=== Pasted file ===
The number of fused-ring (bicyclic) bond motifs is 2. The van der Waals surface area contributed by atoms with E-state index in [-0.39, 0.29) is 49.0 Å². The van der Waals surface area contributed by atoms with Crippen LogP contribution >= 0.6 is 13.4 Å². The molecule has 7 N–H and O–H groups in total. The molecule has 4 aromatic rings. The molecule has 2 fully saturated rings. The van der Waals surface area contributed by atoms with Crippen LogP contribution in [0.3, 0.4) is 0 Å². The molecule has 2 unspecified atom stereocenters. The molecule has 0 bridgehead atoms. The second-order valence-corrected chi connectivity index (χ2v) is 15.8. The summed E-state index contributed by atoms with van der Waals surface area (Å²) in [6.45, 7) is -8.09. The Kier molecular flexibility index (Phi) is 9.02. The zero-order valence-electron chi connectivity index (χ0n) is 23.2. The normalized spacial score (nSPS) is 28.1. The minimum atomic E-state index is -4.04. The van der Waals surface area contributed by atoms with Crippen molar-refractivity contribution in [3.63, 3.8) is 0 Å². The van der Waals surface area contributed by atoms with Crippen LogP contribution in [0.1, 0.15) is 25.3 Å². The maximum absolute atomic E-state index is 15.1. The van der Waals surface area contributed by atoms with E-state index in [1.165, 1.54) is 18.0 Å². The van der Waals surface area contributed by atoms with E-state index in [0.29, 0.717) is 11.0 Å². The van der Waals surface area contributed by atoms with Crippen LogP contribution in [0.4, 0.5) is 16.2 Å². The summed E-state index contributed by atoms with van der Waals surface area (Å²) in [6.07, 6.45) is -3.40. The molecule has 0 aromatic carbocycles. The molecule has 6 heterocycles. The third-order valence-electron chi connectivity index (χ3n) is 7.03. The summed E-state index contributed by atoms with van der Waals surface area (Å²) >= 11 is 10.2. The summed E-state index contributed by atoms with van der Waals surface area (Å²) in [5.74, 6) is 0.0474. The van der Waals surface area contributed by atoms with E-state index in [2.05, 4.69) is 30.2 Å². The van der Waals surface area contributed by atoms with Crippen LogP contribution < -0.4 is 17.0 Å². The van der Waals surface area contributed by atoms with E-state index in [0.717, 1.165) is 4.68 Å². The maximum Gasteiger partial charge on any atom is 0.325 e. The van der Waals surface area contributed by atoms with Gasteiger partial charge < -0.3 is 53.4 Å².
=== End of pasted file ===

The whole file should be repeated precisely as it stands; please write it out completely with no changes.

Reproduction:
The number of fused-ring (bicyclic) bond motifs is 2. The van der Waals surface area contributed by atoms with E-state index in [-0.39, 0.29) is 49.0 Å². The van der Waals surface area contributed by atoms with Crippen LogP contribution >= 0.6 is 13.4 Å². The molecule has 7 N–H and O–H groups in total. The molecule has 4 aromatic rings. The molecule has 2 fully saturated rings. The van der Waals surface area contributed by atoms with Crippen LogP contribution in [0.3, 0.4) is 0 Å². The molecule has 2 unspecified atom stereocenters. The molecule has 0 bridgehead atoms. The second-order valence-corrected chi connectivity index (χ2v) is 15.8. The summed E-state index contributed by atoms with van der Waals surface area (Å²) in [6.45, 7) is -8.09. The Kier molecular flexibility index (Phi) is 9.02. The zero-order valence-electron chi connectivity index (χ0n) is 23.2. The normalized spacial score (nSPS) is 28.1. The minimum atomic E-state index is -4.04. The van der Waals surface area contributed by atoms with Crippen molar-refractivity contribution in [3.63, 3.8) is 0 Å². The van der Waals surface area contributed by atoms with Crippen LogP contribution in [0.1, 0.15) is 25.3 Å². The maximum absolute atomic E-state index is 15.1. The van der Waals surface area contributed by atoms with E-state index in [1.165, 1.54) is 18.0 Å². The van der Waals surface area contributed by atoms with E-state index in [0.29, 0.717) is 11.0 Å². The van der Waals surface area contributed by atoms with Crippen LogP contribution in [0.4, 0.5) is 16.2 Å². The summed E-state index contributed by atoms with van der Waals surface area (Å²) in [6.07, 6.45) is -3.40. The molecule has 0 aromatic carbocycles. The molecule has 6 heterocycles. The third-order valence-electron chi connectivity index (χ3n) is 7.03. The summed E-state index contributed by atoms with van der Waals surface area (Å²) >= 11 is 10.2. The summed E-state index contributed by atoms with van der Waals surface area (Å²) in [5.74, 6) is 0.0474. The van der Waals surface area contributed by atoms with E-state index in [2.05, 4.69) is 30.2 Å². The van der Waals surface area contributed by atoms with Crippen LogP contribution < -0.4 is 17.0 Å². The van der Waals surface area contributed by atoms with E-state index in [0.717, 1.165) is 4.68 Å². The maximum Gasteiger partial charge on any atom is 0.325 e. The van der Waals surface area contributed by atoms with Gasteiger partial charge < -0.3 is 53.4 Å².